metalinguistics

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met·a·lin·guis·tics

(met'ă-ling-gwis'tiks)
The ability to understand, organize, and interpret language (e.g., idioms, homonyms).
Medical Dictionary for the Health Professions and Nursing © Farlex 2012
References in periodicals archive ?
As effective instructional leaders, bilingual teachers must be prepared to engage with students using content-specific terminology, discourse, and materials in both languages, including developing metalinguistic knowledge awareness (Aquino-Sterling, 2015) and understanding of cross-language relationships (Aquino-Sterling, 2016; Aquino-Sterling & Rodriguez-Valls, 2016; Guerrero & Lachance, 2018; Guerrero & Valadez, 2011; Rodriguez & Musanti, 2014).
This is because the development of teacher professional identity, the identification of factors which motivate learners to engage in the study of languages other than English, the use of learning strategies, the implementation of interactive activities, the impact of metalinguistic information, teaching English to primary school students and pronunciation instruction are all areas that are relevant to our understanding of how languages are taught and learned.
A bilingual concordancer with metalinguistic awareness to improve EFL writing
In our view, this is simply a case of a metalinguistic operation on the expressive.
Linguists explore the causes and mechanisms of syntactic change in Slavonic languages including internally motivated syntactic change; syntactic change under contact conditions such as structural convergence, pattern replication, and shift-induced interference; and the influence of metalinguistic factors such as grammar writing and language ideology.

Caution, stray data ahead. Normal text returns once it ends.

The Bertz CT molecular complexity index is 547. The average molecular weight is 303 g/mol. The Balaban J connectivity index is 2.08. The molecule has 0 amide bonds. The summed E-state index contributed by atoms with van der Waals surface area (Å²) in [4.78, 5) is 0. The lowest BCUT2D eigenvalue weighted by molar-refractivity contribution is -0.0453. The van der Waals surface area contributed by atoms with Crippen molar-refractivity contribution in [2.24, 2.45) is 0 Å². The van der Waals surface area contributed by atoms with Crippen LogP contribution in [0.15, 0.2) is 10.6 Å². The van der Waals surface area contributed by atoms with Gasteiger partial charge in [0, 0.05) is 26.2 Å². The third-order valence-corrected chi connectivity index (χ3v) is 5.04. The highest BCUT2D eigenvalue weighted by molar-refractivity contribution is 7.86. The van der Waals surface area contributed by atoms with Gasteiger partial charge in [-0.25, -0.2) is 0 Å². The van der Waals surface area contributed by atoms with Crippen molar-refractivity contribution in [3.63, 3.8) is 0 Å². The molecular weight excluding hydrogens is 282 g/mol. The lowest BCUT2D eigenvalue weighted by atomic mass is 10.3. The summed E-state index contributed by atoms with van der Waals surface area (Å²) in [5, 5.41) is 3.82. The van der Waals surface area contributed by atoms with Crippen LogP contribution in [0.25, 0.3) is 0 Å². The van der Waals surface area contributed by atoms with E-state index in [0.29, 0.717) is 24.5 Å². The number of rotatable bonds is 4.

Having to stand and drone at little ones about metalinguistic concepts, before they have a hope in hell of even spelling it?
Recast, elicitation, and metalinguistic feedback are regarded as three instructionally useful strategies in language teaching.
In addition to acceptability judgements among native speakers and synchronic ICE corpora, she innovates by incorporating metalinguistic comments from internet forums into her analysis and by referring to both contemporary and historical corpora produced for both British and American English.
Hence, metalinguistic references enable a reflexivity that becomes taken-for-granted in the claim that "things came before language." By the very syntax of our utterances, we say that things precede language, and, this does make sense, but only because we have used metalinguistic references and thereby already have referred to the verbal order.